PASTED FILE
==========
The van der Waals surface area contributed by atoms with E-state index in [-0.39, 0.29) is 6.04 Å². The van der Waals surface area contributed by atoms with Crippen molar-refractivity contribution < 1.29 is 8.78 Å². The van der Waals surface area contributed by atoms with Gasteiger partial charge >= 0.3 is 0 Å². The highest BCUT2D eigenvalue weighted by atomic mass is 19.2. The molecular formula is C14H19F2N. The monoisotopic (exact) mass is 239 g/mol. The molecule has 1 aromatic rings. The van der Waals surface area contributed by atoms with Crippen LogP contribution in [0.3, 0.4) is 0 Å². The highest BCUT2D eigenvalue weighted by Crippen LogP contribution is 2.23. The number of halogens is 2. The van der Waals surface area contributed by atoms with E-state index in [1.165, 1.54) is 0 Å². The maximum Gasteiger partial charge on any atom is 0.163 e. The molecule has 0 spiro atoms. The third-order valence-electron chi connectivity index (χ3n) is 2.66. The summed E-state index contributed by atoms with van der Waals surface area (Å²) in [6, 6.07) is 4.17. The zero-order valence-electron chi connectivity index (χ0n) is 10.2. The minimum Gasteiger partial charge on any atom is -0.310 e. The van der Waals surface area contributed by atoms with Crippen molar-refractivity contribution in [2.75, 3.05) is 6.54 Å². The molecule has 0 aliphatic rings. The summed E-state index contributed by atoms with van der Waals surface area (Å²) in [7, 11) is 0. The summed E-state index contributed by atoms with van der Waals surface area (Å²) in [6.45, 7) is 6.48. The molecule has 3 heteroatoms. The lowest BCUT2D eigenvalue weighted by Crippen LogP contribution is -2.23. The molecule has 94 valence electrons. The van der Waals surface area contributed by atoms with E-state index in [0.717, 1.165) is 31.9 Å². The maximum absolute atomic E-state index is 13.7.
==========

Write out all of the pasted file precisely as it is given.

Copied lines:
The van der Waals surface area contributed by atoms with E-state index in [-0.39, 0.29) is 6.04 Å². The van der Waals surface area contributed by atoms with Crippen molar-refractivity contribution < 1.29 is 8.78 Å². The van der Waals surface area contributed by atoms with Gasteiger partial charge >= 0.3 is 0 Å². The highest BCUT2D eigenvalue weighted by atomic mass is 19.2. The molecular formula is C14H19F2N. The monoisotopic (exact) mass is 239 g/mol. The molecule has 1 aromatic rings. The van der Waals surface area contributed by atoms with Crippen LogP contribution in [0.3, 0.4) is 0 Å². The highest BCUT2D eigenvalue weighted by Crippen LogP contribution is 2.23. The number of halogens is 2. The van der Waals surface area contributed by atoms with E-state index in [1.165, 1.54) is 0 Å². The maximum Gasteiger partial charge on any atom is 0.163 e. The molecule has 0 spiro atoms. The third-order valence-electron chi connectivity index (χ3n) is 2.66. The summed E-state index contributed by atoms with van der Waals surface area (Å²) in [6, 6.07) is 4.17. The zero-order valence-electron chi connectivity index (χ0n) is 10.2. The minimum Gasteiger partial charge on any atom is -0.310 e. The van der Waals surface area contributed by atoms with Crippen molar-refractivity contribution in [2.75, 3.05) is 6.54 Å². The molecule has 0 aliphatic rings. The summed E-state index contributed by atoms with van der Waals surface area (Å²) in [7, 11) is 0. The summed E-state index contributed by atoms with van der Waals surface area (Å²) in [6.45, 7) is 6.48. The molecule has 3 heteroatoms. The lowest BCUT2D eigenvalue weighted by Crippen LogP contribution is -2.23. The molecule has 94 valence electrons. The van der Waals surface area contributed by atoms with E-state index in [0.717, 1.165) is 31.9 Å². The maximum absolute atomic E-state index is 13.7.